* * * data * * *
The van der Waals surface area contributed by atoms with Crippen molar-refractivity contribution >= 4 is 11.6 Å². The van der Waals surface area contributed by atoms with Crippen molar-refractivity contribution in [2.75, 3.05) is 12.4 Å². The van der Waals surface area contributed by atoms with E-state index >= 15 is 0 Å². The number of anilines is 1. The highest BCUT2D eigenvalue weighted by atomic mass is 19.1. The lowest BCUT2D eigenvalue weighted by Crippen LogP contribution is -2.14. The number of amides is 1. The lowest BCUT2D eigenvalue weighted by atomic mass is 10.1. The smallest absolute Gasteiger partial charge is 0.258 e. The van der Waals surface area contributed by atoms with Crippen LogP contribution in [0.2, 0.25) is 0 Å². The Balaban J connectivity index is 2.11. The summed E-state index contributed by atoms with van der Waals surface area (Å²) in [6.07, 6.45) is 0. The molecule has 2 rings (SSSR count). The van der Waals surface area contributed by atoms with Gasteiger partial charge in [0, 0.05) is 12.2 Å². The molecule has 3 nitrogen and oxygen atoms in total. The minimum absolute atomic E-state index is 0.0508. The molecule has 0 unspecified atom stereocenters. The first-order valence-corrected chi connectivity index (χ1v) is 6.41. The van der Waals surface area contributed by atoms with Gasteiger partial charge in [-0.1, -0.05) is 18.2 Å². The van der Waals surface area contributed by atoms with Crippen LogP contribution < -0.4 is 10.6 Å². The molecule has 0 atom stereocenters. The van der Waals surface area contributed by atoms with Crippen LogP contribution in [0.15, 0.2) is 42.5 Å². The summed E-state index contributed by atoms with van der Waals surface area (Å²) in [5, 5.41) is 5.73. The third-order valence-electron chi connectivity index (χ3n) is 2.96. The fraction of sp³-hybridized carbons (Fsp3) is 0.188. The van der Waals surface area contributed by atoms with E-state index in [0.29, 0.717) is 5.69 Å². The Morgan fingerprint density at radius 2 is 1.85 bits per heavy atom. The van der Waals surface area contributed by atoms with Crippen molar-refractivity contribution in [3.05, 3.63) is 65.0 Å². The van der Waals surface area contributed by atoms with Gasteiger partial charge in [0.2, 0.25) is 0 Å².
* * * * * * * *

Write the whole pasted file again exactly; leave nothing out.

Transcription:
The van der Waals surface area contributed by atoms with Crippen molar-refractivity contribution >= 4 is 11.6 Å². The van der Waals surface area contributed by atoms with Crippen molar-refractivity contribution in [2.75, 3.05) is 12.4 Å². The van der Waals surface area contributed by atoms with E-state index >= 15 is 0 Å². The number of anilines is 1. The highest BCUT2D eigenvalue weighted by atomic mass is 19.1. The lowest BCUT2D eigenvalue weighted by Crippen LogP contribution is -2.14. The number of amides is 1. The lowest BCUT2D eigenvalue weighted by atomic mass is 10.1. The smallest absolute Gasteiger partial charge is 0.258 e. The van der Waals surface area contributed by atoms with Crippen LogP contribution in [0.2, 0.25) is 0 Å². The Balaban J connectivity index is 2.11. The summed E-state index contributed by atoms with van der Waals surface area (Å²) in [6.07, 6.45) is 0. The molecule has 2 rings (SSSR count). The van der Waals surface area contributed by atoms with Gasteiger partial charge in [0, 0.05) is 12.2 Å². The molecule has 3 nitrogen and oxygen atoms in total. The minimum absolute atomic E-state index is 0.0508. The molecule has 0 unspecified atom stereocenters. The first-order valence-corrected chi connectivity index (χ1v) is 6.41. The van der Waals surface area contributed by atoms with Gasteiger partial charge in [-0.1, -0.05) is 18.2 Å². The van der Waals surface area contributed by atoms with Crippen LogP contribution < -0.4 is 10.6 Å². The molecule has 0 atom stereocenters. The van der Waals surface area contributed by atoms with Crippen LogP contribution in [0.15, 0.2) is 42.5 Å². The summed E-state index contributed by atoms with van der Waals surface area (Å²) in [5, 5.41) is 5.73. The third-order valence-electron chi connectivity index (χ3n) is 2.96. The fraction of sp³-hybridized carbons (Fsp3) is 0.188. The van der Waals surface area contributed by atoms with E-state index in [0.29, 0.717) is 5.69 Å². The Morgan fingerprint density at radius 2 is 1.85 bits per heavy atom. The van der Waals surface area contributed by atoms with Crippen molar-refractivity contribution in [3.05, 3.63) is 65.0 Å². The van der Waals surface area contributed by atoms with Gasteiger partial charge in [0.2, 0.25) is 0 Å².